'extending over a substantial period of time'). G.I.C.C. Capital Corp. V. Technology Finance Group, Inc., 67 F.3d 463, 466 (2d Cir. 1995) (citing H.J.Inc., 492 U.S. at 241-42).
The amended complaint read liberally alleges that the predicate acts began in May 1994 and continued through January 1995. Amended Complaint PP 24, 59 ("Compl."). Defendant argues that the relevant period for alleged predicate acts is less than two months, the timeperiod when plaintiff was induced to perform its services until plaintiff no longer performed its services. The fraudulent scheme alleged in the Amended Complaint amounts to a single commercial transaction whereby plaintiff was induced to enter into and perform advertising services worth $ 247,485 for which it was partially paid and was then provided with a promissory note and guarantee for the balance.
The Court notes that aside from alleging what is essentially one breached business transaction, plaintiff's allegations amount to a single scheme with a single victim involving predicate acts that spanned at most eight months. While this Court is mindful of the Supreme Court's admonition to take a flexible approach in examining continuity, see H.J., Inc., 492 U.S. at 241, this Court is also aware of its responsibility not to apply this requirement so leniently that it is rendered meaningless. Taking such a balanced approach, and considering the Amended Complaint in light of the variety of factors that courts have looked to in determining continuity, the Court finds that the allegations contained therein are insufficient to establish a pattern of racketeering activity.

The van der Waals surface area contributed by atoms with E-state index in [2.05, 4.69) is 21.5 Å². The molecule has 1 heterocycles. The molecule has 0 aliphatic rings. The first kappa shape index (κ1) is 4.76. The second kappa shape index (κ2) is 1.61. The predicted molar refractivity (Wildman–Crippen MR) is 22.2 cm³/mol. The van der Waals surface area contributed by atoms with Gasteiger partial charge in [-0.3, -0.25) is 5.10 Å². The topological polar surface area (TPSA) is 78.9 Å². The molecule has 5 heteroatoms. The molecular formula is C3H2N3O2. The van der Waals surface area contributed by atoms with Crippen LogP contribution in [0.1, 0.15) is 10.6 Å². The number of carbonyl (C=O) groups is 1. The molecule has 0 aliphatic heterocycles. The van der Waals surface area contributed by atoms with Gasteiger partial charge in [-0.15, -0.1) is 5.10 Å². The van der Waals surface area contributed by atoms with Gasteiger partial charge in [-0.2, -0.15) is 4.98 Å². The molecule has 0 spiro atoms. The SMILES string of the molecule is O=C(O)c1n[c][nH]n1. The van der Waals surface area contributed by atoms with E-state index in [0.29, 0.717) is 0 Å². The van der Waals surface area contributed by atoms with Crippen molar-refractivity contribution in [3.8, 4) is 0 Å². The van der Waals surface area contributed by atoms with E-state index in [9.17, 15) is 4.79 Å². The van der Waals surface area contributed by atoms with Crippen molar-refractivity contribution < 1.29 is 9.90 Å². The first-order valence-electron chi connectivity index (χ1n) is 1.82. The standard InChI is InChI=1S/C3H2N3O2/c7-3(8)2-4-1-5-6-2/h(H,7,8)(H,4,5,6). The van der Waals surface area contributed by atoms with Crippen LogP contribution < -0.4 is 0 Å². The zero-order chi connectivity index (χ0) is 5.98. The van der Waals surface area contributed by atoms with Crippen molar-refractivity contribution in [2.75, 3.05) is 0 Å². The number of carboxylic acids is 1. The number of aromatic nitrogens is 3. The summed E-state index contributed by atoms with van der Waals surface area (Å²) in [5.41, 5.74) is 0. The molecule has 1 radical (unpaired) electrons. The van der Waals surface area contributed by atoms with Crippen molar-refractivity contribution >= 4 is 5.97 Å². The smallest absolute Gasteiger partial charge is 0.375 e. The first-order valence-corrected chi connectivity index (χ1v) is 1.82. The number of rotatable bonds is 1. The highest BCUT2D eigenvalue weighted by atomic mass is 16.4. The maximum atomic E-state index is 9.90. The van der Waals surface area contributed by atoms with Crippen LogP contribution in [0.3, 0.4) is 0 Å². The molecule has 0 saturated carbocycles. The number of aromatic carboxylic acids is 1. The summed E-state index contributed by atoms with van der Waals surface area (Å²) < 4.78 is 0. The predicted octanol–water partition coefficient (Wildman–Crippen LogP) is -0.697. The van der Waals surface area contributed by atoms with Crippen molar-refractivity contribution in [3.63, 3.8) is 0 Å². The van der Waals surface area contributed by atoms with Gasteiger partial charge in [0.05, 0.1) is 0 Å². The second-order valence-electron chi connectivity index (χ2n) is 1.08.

The defendants' motion to dismiss is granted. The Court declines to exercise supplemental jurisdiction over the state claims. The Clerk of the Court is directed to close the case.
LEONARD D. WEXLER
UNITED STATES DISTRICT JUDGE
Dated: Hauppauge, New York
February 7, 1997
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